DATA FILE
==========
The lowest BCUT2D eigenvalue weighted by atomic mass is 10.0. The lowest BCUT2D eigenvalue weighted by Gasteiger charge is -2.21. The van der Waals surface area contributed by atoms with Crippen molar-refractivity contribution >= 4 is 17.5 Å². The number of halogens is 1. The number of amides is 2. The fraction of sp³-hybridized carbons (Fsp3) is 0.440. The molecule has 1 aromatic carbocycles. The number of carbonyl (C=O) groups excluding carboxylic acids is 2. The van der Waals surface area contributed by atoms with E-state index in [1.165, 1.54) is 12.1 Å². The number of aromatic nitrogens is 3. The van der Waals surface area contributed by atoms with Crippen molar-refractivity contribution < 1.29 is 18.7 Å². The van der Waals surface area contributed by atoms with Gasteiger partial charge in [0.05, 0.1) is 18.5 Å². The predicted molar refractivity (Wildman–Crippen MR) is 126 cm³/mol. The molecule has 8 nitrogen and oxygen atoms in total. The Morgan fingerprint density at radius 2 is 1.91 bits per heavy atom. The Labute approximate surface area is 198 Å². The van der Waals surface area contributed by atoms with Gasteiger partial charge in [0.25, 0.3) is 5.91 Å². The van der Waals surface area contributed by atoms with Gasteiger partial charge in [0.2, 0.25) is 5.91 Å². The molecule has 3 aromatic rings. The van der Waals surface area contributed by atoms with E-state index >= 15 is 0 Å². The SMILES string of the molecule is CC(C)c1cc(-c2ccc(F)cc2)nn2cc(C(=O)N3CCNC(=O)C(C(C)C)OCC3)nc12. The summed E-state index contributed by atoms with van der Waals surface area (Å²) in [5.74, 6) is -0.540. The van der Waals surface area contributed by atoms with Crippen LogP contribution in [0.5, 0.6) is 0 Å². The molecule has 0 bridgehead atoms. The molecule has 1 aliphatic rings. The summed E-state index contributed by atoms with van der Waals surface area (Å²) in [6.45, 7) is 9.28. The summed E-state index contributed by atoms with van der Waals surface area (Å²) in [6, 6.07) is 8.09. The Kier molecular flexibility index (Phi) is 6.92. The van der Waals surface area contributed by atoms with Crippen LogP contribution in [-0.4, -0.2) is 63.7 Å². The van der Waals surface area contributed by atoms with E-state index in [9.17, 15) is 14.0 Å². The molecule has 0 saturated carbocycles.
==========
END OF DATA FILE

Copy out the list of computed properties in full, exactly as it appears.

The lowest BCUT2D eigenvalue weighted by atomic mass is 10.0. The lowest BCUT2D eigenvalue weighted by Gasteiger charge is -2.21. The van der Waals surface area contributed by atoms with Crippen molar-refractivity contribution >= 4 is 17.5 Å². The number of halogens is 1. The number of amides is 2. The fraction of sp³-hybridized carbons (Fsp3) is 0.440. The molecule has 1 aromatic carbocycles. The number of carbonyl (C=O) groups excluding carboxylic acids is 2. The van der Waals surface area contributed by atoms with E-state index in [1.165, 1.54) is 12.1 Å². The number of aromatic nitrogens is 3. The van der Waals surface area contributed by atoms with Crippen molar-refractivity contribution < 1.29 is 18.7 Å². The van der Waals surface area contributed by atoms with Gasteiger partial charge in [0.05, 0.1) is 18.5 Å². The predicted molar refractivity (Wildman–Crippen MR) is 126 cm³/mol. The molecule has 8 nitrogen and oxygen atoms in total. The Morgan fingerprint density at radius 2 is 1.91 bits per heavy atom. The Labute approximate surface area is 198 Å². The van der Waals surface area contributed by atoms with Gasteiger partial charge in [0.25, 0.3) is 5.91 Å². The van der Waals surface area contributed by atoms with Gasteiger partial charge in [0.2, 0.25) is 5.91 Å². The molecule has 3 aromatic rings. The van der Waals surface area contributed by atoms with E-state index >= 15 is 0 Å². The SMILES string of the molecule is CC(C)c1cc(-c2ccc(F)cc2)nn2cc(C(=O)N3CCNC(=O)C(C(C)C)OCC3)nc12. The summed E-state index contributed by atoms with van der Waals surface area (Å²) in [5.74, 6) is -0.540. The van der Waals surface area contributed by atoms with Crippen LogP contribution in [0.5, 0.6) is 0 Å². The molecule has 0 bridgehead atoms. The molecule has 1 aliphatic rings. The summed E-state index contributed by atoms with van der Waals surface area (Å²) in [6.45, 7) is 9.28. The summed E-state index contributed by atoms with van der Waals surface area (Å²) in [6, 6.07) is 8.09. The Kier molecular flexibility index (Phi) is 6.92. The van der Waals surface area contributed by atoms with Crippen LogP contribution in [-0.4, -0.2) is 63.7 Å². The van der Waals surface area contributed by atoms with E-state index in [9.17, 15) is 14.0 Å². The molecule has 0 saturated carbocycles.